Referring to FIGS. 7, the geometry of parts creates an over-center feature that urges the parking brake handle 34 to remain in the respective engaged and disengaged positions. When the parking brake handle 34 is in the engaged position (FIG. 7), a line of force F′ is created due to the tension in the brake rods 52. Because the brake link 46 is bent, the line of force F′ is positioned to the left of the brake shaft 22 as seen in FIG. 7. This causes a moment force urging the first offset link 38 to rotate counterclockwise as illustrated, or toward the engaged position. Similarly, as seen in FIG. 8, a line of force F″ is created when the brake handle is in the disengaged position due to the spring 92. Because the interlock link 108 is bent, the line of force F″ urges the interlock shaft 26 to rotate toward the disengaged position illustrated.
FIGS. 6-9 illustrate a brake sensor or interlock switch 1 12 that is interconnected with the starting circuitry of the engine. The interlock switch 112 includes a plunger 116 that is biased to extend out of a housing. When the parking brake handle 34 is in the engaged position, and once both control levers 54 have moved to the neutral position, the yoke 74 abuts the plunger 116 and pushes the plunger 116 into the housing. The plunger 116 closes the starting circuitry and permits electrical startup of the engine. When the parking brake handle 34 is in the disengaged position, the yoke 74 is moved away from the interlock switch 112, permitting the plunger 116 to move out of the housing and opening the circuitry, thereby preventing startup of the engine. In this regard, the interlock switch 112 acts as a sensor that determines both whether the parking brake handle 34 is in the engaged position and whether the control levers 54 are in the neutral position. Alternatively, the interlock switch 112 may be positioned to be actuated by one of the interlock arms 78.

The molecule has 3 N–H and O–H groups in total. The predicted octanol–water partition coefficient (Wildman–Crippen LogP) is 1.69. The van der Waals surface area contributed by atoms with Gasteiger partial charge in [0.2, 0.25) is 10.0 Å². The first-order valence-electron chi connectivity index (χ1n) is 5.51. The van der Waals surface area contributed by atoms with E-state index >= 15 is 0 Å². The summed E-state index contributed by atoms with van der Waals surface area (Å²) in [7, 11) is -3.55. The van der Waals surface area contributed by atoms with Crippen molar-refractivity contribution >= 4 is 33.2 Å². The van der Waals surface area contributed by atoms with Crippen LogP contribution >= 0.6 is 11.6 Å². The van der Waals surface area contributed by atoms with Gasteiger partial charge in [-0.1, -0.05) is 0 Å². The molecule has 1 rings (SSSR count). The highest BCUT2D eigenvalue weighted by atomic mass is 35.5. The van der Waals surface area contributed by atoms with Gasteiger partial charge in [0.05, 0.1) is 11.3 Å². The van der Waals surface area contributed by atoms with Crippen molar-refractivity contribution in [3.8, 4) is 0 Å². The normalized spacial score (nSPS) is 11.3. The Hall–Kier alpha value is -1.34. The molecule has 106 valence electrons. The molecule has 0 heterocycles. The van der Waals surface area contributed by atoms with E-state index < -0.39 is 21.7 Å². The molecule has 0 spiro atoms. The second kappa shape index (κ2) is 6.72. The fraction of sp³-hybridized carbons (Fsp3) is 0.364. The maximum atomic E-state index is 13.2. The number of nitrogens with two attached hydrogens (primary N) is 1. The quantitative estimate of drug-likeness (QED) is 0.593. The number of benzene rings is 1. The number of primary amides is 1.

In operation, the parking brake handle 34 must be set so that the interlock yoke 74 engages the interlock switch 112 to enable the mower start circuit. With the start circuit activated, the engine can be started. After startup, the engine remains operative independent of the start circuit. At this time, the engine is energized but the control levers 54 cannot be manipulated because the interlock assembly is in the interference position. Movement of the parking brake handle 34 to the disengaged position frees the control lever links 58 from the interlock arms 78, thereby freeing the control levers 54. After use, the parking brake handle 34 is moved to the engaged position by the operator. If the control levers 54 are not in the neutral positions, the bolts 66 ride down the ramped surfaces 86 and into the cutout portions 88 as the return springs bias the control levers 54 to the neutral position.
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|Cooperative Classification||A01D2034/6843, A01D2101/00, A01D34/6812|
|Jul 20, 2000||AS||Assignment|
|Feb 22, 2002||AS||Assignment|
|Apr 18, 2005||FPAY||Fee payment|
Year of fee payment: 4
|Nov 4, 2008||AS||Assignment|
Owner name: THE PRIVATEBANK AND TRUST COMPANY, ILLINOIS
Free format text: SECURITY AGREEMENT;ASSIGNORS:ARIENS COMPANY;STENS CORPORATION;LOCKE TURF LLC;AND OTHERS;REEL/FRAME:021773/0948
Effective date: 20080219
|Nov 26, 2008||AS||Assignment|
Owner name: ARIENS COMPANY, WISCONSIN
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|Sep 13, 2011||AS||Assignment|
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Owner name: ARIENS COMPANY, WISCONSIN